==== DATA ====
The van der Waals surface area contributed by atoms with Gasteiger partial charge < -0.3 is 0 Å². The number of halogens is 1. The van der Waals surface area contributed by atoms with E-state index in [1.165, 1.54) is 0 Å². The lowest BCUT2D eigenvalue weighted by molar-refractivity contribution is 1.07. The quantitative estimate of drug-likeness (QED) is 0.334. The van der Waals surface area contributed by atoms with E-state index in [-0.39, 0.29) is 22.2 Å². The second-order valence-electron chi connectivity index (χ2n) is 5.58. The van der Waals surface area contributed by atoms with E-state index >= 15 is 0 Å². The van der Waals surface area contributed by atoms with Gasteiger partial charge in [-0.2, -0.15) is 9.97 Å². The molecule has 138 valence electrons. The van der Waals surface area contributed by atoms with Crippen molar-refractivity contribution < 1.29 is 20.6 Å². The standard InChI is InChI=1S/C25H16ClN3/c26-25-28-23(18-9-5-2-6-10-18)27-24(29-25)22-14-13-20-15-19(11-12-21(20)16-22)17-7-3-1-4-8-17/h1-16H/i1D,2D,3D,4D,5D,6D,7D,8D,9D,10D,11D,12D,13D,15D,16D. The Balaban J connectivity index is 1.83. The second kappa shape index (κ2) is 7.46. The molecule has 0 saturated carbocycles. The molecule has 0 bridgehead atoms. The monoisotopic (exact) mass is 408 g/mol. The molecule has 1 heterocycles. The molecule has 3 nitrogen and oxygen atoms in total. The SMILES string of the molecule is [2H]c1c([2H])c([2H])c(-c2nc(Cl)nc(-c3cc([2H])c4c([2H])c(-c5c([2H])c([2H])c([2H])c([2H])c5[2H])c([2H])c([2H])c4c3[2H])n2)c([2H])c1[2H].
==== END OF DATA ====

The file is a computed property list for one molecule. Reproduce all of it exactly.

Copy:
The van der Waals surface area contributed by atoms with Gasteiger partial charge < -0.3 is 0 Å². The number of halogens is 1. The van der Waals surface area contributed by atoms with E-state index in [1.165, 1.54) is 0 Å². The lowest BCUT2D eigenvalue weighted by molar-refractivity contribution is 1.07. The quantitative estimate of drug-likeness (QED) is 0.334. The van der Waals surface area contributed by atoms with E-state index in [-0.39, 0.29) is 22.2 Å². The second-order valence-electron chi connectivity index (χ2n) is 5.58. The van der Waals surface area contributed by atoms with E-state index >= 15 is 0 Å². The van der Waals surface area contributed by atoms with Gasteiger partial charge in [-0.2, -0.15) is 9.97 Å². The molecule has 138 valence electrons. The van der Waals surface area contributed by atoms with Crippen molar-refractivity contribution < 1.29 is 20.6 Å². The standard InChI is InChI=1S/C25H16ClN3/c26-25-28-23(18-9-5-2-6-10-18)27-24(29-25)22-14-13-20-15-19(11-12-21(20)16-22)17-7-3-1-4-8-17/h1-16H/i1D,2D,3D,4D,5D,6D,7D,8D,9D,10D,11D,12D,13D,15D,16D. The Balaban J connectivity index is 1.83. The second kappa shape index (κ2) is 7.46. The molecule has 0 saturated carbocycles. The molecule has 0 bridgehead atoms. The monoisotopic (exact) mass is 408 g/mol. The molecule has 1 heterocycles. The molecule has 3 nitrogen and oxygen atoms in total. The SMILES string of the molecule is [2H]c1c([2H])c([2H])c(-c2nc(Cl)nc(-c3cc([2H])c4c([2H])c(-c5c([2H])c([2H])c([2H])c([2H])c5[2H])c([2H])c([2H])c4c3[2H])n2)c([2H])c1[2H].